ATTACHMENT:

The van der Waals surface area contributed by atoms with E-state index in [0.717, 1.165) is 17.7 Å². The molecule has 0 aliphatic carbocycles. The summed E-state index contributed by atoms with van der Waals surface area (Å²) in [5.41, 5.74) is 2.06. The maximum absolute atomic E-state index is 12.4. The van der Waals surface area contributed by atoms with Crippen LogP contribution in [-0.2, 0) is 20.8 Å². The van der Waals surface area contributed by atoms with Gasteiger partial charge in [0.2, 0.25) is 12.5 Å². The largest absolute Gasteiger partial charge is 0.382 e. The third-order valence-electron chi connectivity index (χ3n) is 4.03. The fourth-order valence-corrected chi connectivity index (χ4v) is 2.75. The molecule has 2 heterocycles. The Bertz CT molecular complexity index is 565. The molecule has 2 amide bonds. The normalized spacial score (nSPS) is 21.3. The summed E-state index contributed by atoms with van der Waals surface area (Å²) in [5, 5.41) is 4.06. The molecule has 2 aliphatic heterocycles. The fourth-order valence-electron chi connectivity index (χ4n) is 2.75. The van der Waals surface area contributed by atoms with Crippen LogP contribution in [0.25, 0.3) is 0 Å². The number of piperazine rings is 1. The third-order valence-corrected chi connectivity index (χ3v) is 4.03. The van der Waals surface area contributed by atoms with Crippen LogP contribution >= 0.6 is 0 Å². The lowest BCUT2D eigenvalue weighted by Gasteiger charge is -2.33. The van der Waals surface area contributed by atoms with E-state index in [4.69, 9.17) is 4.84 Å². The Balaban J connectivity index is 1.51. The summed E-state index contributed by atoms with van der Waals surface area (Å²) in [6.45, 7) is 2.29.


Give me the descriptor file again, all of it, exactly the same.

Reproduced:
The van der Waals surface area contributed by atoms with E-state index in [0.717, 1.165) is 17.7 Å². The molecule has 0 aliphatic carbocycles. The summed E-state index contributed by atoms with van der Waals surface area (Å²) in [5.41, 5.74) is 2.06. The maximum absolute atomic E-state index is 12.4. The van der Waals surface area contributed by atoms with Crippen LogP contribution in [-0.2, 0) is 20.8 Å². The van der Waals surface area contributed by atoms with Gasteiger partial charge in [0.2, 0.25) is 12.5 Å². The largest absolute Gasteiger partial charge is 0.382 e. The third-order valence-electron chi connectivity index (χ3n) is 4.03. The fourth-order valence-corrected chi connectivity index (χ4v) is 2.75. The molecule has 2 heterocycles. The Bertz CT molecular complexity index is 565. The molecule has 2 amide bonds. The normalized spacial score (nSPS) is 21.3. The summed E-state index contributed by atoms with van der Waals surface area (Å²) in [5, 5.41) is 4.06. The molecule has 2 aliphatic heterocycles. The fourth-order valence-electron chi connectivity index (χ4n) is 2.75. The van der Waals surface area contributed by atoms with Crippen LogP contribution in [0.25, 0.3) is 0 Å². The number of piperazine rings is 1. The third-order valence-corrected chi connectivity index (χ3v) is 4.03. The van der Waals surface area contributed by atoms with Crippen LogP contribution >= 0.6 is 0 Å². The lowest BCUT2D eigenvalue weighted by Gasteiger charge is -2.33. The van der Waals surface area contributed by atoms with E-state index in [4.69, 9.17) is 4.84 Å². The Balaban J connectivity index is 1.51. The summed E-state index contributed by atoms with van der Waals surface area (Å²) in [6.45, 7) is 2.29.